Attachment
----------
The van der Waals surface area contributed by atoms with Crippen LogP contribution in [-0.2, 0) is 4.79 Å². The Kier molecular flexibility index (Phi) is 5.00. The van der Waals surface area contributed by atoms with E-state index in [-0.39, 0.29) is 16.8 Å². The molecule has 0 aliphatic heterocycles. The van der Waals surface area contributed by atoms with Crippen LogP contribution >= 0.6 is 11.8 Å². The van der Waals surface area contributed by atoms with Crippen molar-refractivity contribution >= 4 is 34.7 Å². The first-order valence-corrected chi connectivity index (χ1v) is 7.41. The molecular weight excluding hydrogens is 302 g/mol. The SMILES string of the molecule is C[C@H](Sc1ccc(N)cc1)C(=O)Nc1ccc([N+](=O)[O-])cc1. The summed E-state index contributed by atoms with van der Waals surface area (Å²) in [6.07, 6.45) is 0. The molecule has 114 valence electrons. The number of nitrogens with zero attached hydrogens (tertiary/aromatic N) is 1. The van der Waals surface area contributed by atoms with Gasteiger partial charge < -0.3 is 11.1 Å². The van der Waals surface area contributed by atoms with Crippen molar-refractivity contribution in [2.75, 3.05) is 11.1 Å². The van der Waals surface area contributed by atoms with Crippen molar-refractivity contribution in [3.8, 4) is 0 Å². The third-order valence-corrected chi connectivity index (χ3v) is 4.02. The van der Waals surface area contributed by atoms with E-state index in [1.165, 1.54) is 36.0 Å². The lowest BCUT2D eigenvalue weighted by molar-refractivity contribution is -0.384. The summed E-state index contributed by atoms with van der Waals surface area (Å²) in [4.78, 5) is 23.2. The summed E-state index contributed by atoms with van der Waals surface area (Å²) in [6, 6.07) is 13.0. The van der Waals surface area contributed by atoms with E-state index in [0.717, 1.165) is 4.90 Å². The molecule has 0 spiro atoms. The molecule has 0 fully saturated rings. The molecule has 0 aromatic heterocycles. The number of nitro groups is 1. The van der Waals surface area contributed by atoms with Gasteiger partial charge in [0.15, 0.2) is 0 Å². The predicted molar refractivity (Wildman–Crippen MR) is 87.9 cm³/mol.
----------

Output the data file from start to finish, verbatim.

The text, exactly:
The van der Waals surface area contributed by atoms with Crippen LogP contribution in [-0.2, 0) is 4.79 Å². The Kier molecular flexibility index (Phi) is 5.00. The van der Waals surface area contributed by atoms with E-state index in [-0.39, 0.29) is 16.8 Å². The molecule has 0 aliphatic heterocycles. The van der Waals surface area contributed by atoms with Crippen LogP contribution >= 0.6 is 11.8 Å². The van der Waals surface area contributed by atoms with Crippen molar-refractivity contribution >= 4 is 34.7 Å². The first-order valence-corrected chi connectivity index (χ1v) is 7.41. The molecular weight excluding hydrogens is 302 g/mol. The SMILES string of the molecule is C[C@H](Sc1ccc(N)cc1)C(=O)Nc1ccc([N+](=O)[O-])cc1. The summed E-state index contributed by atoms with van der Waals surface area (Å²) in [6.07, 6.45) is 0. The molecule has 114 valence electrons. The number of nitrogens with zero attached hydrogens (tertiary/aromatic N) is 1. The van der Waals surface area contributed by atoms with Gasteiger partial charge < -0.3 is 11.1 Å². The van der Waals surface area contributed by atoms with Crippen molar-refractivity contribution in [2.75, 3.05) is 11.1 Å². The van der Waals surface area contributed by atoms with Crippen molar-refractivity contribution in [3.8, 4) is 0 Å². The third-order valence-corrected chi connectivity index (χ3v) is 4.02. The van der Waals surface area contributed by atoms with E-state index in [1.165, 1.54) is 36.0 Å². The lowest BCUT2D eigenvalue weighted by molar-refractivity contribution is -0.384. The summed E-state index contributed by atoms with van der Waals surface area (Å²) in [4.78, 5) is 23.2. The summed E-state index contributed by atoms with van der Waals surface area (Å²) in [6, 6.07) is 13.0. The van der Waals surface area contributed by atoms with E-state index in [0.717, 1.165) is 4.90 Å². The molecule has 0 spiro atoms. The molecule has 0 fully saturated rings. The molecule has 0 aromatic heterocycles. The number of nitro groups is 1. The van der Waals surface area contributed by atoms with Gasteiger partial charge in [0.15, 0.2) is 0 Å². The predicted molar refractivity (Wildman–Crippen MR) is 87.9 cm³/mol.